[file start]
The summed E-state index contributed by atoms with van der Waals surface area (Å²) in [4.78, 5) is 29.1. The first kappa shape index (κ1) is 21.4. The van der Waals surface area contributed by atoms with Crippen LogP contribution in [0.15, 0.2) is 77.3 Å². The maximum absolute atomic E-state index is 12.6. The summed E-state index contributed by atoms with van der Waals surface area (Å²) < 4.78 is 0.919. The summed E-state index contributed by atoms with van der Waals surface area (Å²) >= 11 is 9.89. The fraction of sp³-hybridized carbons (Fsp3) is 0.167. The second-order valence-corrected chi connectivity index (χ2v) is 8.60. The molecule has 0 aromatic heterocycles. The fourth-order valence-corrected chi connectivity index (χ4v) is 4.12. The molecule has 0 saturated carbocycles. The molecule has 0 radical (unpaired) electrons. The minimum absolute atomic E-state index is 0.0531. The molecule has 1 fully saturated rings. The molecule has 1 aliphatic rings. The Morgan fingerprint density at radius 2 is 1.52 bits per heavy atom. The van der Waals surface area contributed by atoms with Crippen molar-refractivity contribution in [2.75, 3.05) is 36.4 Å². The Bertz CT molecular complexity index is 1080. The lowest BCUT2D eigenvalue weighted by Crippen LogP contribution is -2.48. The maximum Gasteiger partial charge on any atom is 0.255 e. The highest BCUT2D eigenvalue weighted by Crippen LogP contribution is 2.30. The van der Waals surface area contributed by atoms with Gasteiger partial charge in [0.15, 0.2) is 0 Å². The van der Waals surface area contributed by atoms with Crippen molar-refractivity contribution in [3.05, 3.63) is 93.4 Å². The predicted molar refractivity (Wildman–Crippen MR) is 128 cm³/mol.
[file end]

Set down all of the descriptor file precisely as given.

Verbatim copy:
The summed E-state index contributed by atoms with van der Waals surface area (Å²) in [4.78, 5) is 29.1. The first kappa shape index (κ1) is 21.4. The van der Waals surface area contributed by atoms with Crippen LogP contribution in [0.15, 0.2) is 77.3 Å². The maximum absolute atomic E-state index is 12.6. The summed E-state index contributed by atoms with van der Waals surface area (Å²) < 4.78 is 0.919. The summed E-state index contributed by atoms with van der Waals surface area (Å²) >= 11 is 9.89. The fraction of sp³-hybridized carbons (Fsp3) is 0.167. The second-order valence-corrected chi connectivity index (χ2v) is 8.60. The molecule has 0 aromatic heterocycles. The fourth-order valence-corrected chi connectivity index (χ4v) is 4.12. The molecule has 0 saturated carbocycles. The molecule has 0 radical (unpaired) electrons. The minimum absolute atomic E-state index is 0.0531. The molecule has 1 fully saturated rings. The molecule has 1 aliphatic rings. The Morgan fingerprint density at radius 2 is 1.52 bits per heavy atom. The van der Waals surface area contributed by atoms with Crippen molar-refractivity contribution in [2.75, 3.05) is 36.4 Å². The Bertz CT molecular complexity index is 1080. The lowest BCUT2D eigenvalue weighted by Crippen LogP contribution is -2.48. The maximum Gasteiger partial charge on any atom is 0.255 e. The highest BCUT2D eigenvalue weighted by Crippen LogP contribution is 2.30. The van der Waals surface area contributed by atoms with Gasteiger partial charge in [0.15, 0.2) is 0 Å². The van der Waals surface area contributed by atoms with Crippen molar-refractivity contribution in [3.05, 3.63) is 93.4 Å². The predicted molar refractivity (Wildman–Crippen MR) is 128 cm³/mol.